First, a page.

Monday, July 13, 2009

City gears up to view eclipse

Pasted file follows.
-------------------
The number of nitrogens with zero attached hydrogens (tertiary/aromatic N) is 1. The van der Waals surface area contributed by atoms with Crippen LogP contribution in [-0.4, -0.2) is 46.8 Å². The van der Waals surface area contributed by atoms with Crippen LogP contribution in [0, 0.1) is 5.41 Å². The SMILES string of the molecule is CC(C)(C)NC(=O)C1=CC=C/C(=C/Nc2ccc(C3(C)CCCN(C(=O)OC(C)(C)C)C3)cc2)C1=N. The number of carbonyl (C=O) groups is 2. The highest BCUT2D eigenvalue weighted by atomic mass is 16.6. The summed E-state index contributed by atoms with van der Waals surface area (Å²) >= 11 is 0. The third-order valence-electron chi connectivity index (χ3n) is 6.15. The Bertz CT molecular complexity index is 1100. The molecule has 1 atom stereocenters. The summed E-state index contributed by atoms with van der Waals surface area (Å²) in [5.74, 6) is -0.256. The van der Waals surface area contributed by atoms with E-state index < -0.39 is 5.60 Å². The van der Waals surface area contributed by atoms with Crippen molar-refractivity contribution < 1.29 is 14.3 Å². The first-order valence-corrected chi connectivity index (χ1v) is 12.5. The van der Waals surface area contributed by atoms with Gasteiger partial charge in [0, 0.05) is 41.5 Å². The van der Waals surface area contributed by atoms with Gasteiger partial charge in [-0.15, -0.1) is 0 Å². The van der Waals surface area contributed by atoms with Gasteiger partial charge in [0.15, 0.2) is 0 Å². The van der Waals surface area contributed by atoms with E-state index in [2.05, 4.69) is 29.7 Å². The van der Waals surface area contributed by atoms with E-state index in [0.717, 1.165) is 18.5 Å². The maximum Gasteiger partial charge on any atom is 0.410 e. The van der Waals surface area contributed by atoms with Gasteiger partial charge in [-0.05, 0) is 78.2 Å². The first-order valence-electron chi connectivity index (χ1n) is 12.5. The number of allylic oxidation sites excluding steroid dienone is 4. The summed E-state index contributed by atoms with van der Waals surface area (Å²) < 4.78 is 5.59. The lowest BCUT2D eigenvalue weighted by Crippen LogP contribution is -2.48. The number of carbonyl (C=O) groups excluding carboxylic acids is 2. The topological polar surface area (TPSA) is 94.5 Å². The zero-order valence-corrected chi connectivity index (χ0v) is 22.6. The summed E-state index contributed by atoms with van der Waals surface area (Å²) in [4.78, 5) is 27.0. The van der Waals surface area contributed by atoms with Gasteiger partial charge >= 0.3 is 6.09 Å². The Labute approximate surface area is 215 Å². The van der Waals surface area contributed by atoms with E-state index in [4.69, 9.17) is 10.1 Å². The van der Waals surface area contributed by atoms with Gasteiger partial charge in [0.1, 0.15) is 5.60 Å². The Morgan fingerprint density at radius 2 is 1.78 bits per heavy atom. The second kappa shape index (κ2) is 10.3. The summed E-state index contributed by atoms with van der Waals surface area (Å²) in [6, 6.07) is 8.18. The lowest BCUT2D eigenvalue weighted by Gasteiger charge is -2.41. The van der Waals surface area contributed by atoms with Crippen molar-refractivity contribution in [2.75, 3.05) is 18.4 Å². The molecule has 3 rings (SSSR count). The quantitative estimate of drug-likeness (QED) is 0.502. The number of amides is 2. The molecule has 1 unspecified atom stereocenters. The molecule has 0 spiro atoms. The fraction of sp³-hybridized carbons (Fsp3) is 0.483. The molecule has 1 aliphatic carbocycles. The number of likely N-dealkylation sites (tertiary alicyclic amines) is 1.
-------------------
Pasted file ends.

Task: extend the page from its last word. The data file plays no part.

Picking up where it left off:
A number of amateur astronomy clubs in the city have planned trips to Bihar Patna, Nalanda and Biharsharif where the eclipse will be seen for four minutes, which is the longest it can be viewed from anywhere in India. Amateur astronomy club, Khagol Vishwa, has initiated a solar-eclipse awareness drive under which various workshops and lectures will be conducted. Also, last week, noted amateur astronomer Prakash Tupe gave a talk on this important astronomical phenomenon. Secretary of Khagol Vishwa Mayuresh Prabhune said they also plan to go to schools and send out information pieces to students in order to create awareness. "We have prepared CDs with lots of information on the approaching solar eclipse and we will be showcasing them in schools. We have also planned an exhibition with posters, charts, pictures etc. so that students and astronomy enthusiasts may gain extra knowledge." Vice-president of Akashmitra, an association for amateur astronomers, Vandana Singhal said the group has planned some workshops and lectures on the moon and sun, solar eclipses and the practical observations of eclipses from time to time. The last total solar eclipses visible in India were in 1995 and 1999. After the July 22 eclipse, the next total solar eclipse will take place in 2034, mainly in northern India like parts of Jammu and Kashmir, and following that will be another total eclipse in 2087. This is the last opportunity for the present generation to view a total solar eclipse. The Inter-University Centre for Astronomy and Astrophysics will be organising lectures by experts till D-Day for enthusiasts. Meanwhile, sunglasses to be used for viewing the solar eclipse are being made available at the venues of these workshops by the astronomy clubs, since it is unsafe to watch the eclipse with the naked eye.